Contact: Tom Parisi, NIU Office of Public Affairs
June 18, 2009
Note to Editor: For review copies, contact Betsy Lampe at Rainbow Books at RBIbooks@aol.com.
DeKalb, Ill. — Northern Illinois University Communication Professor Mary Larson isn’t out to frighten parents, but she is urging them to “watch it” when it comes to the amount of time their children and adolescents spend in front of TV sets, video games and computers.
Consider these startling findings:
Larson identifies and examines the effects of “screen time” on children and teens in her new book: “Watch it! What Parents Need to Know to Raise Media-Smart Kids” (June 2009, Rainbow Books, Inc.).
For the past two decades, Larson has been researching and teaching a graduate course on the effects of the mass media on children and adolescents. She argues that parents need to both limit and better monitor children’s time in front of the TV and other screens.
Children and adolescents spend enormous amounts of time in front of screens. In fact, kids’ exposure to TV, DVDs, computers, computer games and the Internet totals about 4½ hours a day. Larson says kids end up learning from TV how to behave in families, courtships, sexual relationships, conversations and gender roles.
Most parents recognize the powerful influence of TV on children but fail to see the influence in their own homes.
“It's comforting to think your kids know better, but how is it possible that almost all parents say TV affects other kids but not their own?” Larson says. “That’s how adults rationalize TV and video games.”
Larson’s new book points to study after study chronicling the vast amount of sex, violence and commercialism in the media and its effect on kids. She dissects TV shows and their characters, from “Sex in the City” and prime-time professional wrestling to Cliff and Clair Huxtable and Homer and Marge Simpson. The latter, she says, are actually better role models.
“The Huxtable kids were running the household,” Larson says. “Homer and Marge, even though they are stumblebums, they are steering the ship.”
“Watch It!” also examines mature-rated video games, many of which are loaded with sex and violence. “In some games, the level of violence increases as you get further into the game as if it’s a reward for good play,” Larson says. “This also makes it harder for parents to monitor the games’ contents.”
Larson’s new book points to studies that have shown three basic effects of high levels of exposure to violence in the mass media: Viewers tend to behave more violently or aggressively, they become desensitized to the violence and they develop a fear of the world around them.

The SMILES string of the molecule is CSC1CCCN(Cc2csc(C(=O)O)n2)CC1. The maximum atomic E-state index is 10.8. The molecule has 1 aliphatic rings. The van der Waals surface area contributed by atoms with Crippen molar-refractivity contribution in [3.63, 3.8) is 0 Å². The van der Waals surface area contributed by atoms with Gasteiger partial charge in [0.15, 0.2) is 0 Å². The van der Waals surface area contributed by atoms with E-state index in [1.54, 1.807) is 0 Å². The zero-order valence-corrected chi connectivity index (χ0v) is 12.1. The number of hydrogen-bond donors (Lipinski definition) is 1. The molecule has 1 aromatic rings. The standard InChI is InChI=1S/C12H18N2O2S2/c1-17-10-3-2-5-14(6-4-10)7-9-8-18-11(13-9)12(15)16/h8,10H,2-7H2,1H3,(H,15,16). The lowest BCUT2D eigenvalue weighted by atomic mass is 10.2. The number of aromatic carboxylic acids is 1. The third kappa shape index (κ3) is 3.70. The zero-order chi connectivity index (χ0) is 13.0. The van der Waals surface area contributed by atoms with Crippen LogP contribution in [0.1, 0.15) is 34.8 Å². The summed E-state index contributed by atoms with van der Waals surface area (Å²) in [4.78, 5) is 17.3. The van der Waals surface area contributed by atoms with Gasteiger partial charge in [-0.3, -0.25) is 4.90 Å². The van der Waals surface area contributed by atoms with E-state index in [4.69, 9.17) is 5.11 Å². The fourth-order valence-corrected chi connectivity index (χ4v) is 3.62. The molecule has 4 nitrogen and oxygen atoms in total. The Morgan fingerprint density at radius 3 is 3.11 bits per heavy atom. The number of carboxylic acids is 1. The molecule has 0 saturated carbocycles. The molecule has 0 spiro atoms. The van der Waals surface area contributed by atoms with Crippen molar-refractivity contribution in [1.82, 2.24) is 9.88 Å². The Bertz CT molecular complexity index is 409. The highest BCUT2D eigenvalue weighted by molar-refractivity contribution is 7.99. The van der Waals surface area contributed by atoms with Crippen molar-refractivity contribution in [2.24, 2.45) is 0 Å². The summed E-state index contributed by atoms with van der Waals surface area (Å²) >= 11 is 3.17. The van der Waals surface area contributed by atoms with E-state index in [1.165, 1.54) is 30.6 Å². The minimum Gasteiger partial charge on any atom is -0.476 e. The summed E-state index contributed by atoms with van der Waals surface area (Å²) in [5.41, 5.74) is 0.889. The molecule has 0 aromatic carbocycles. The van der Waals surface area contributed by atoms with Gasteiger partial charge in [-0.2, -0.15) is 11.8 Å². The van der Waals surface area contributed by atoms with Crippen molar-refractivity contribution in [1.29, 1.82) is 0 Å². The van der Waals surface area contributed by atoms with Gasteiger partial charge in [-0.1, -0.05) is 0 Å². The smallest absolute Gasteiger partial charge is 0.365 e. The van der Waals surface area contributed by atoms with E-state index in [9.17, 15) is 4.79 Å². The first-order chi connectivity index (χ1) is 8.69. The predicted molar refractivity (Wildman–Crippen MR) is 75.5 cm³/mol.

“For a lot of people, their earliest memories of violence date back to scary films or TV shows they viewed at an early age,” Larson says. “The effect of fear lasts a long time.
“At the same time, kids become desensitized. As they get older, they don't even bat an eye at seeing real-life violence.”
Indeed, children’s brains are wired by their experiences from birth to about 10 years of age, Larson notes in her book. Children who are getting “simulated reality” from television, film and computers—rather than real-life experiences—risk lack of development in areas of the brain that control thinking, learning, self-control and decision-making. Some researchers believe heavy screen time might be linked to Attention Deficit Disorder.
Larson’s book offers parents guidance and practical tips on how to counter the effects of the barrage of mass media.
“It’s important for adults to open a dialogue about media with their children and adolescents,” she says. “But if I could give parents just one piece of advice to follow it would be this: Do not put a television or computer in your children’s bedrooms. Parents would find much of even daytime programming objectionable—from news shows to ‘The Jerry Springer Show’ to sexy soap operas.”
“Watch It” ultimately aims to help parents teach their children to become “media literate” so they can fully distinguish fantasy from reality and recognize commercial manipulation. Media literacy, Larson argues, ought to be taught in schools.
“We analyze poetry and prose in school, why not screens?” she says. “It certainly would make sense, given the amount of time kids spend nowadays with mass media as compared with books.”
Larson's new book can be purchased at amazon.com or by contacting Rainbow Books at 1-800-431-1579. To learn more about Mary Larson, visit her Web site at http://maryslarson.com/. She also is available for speaking engagements. Contact her at email@example.com or (815) 991-5101.
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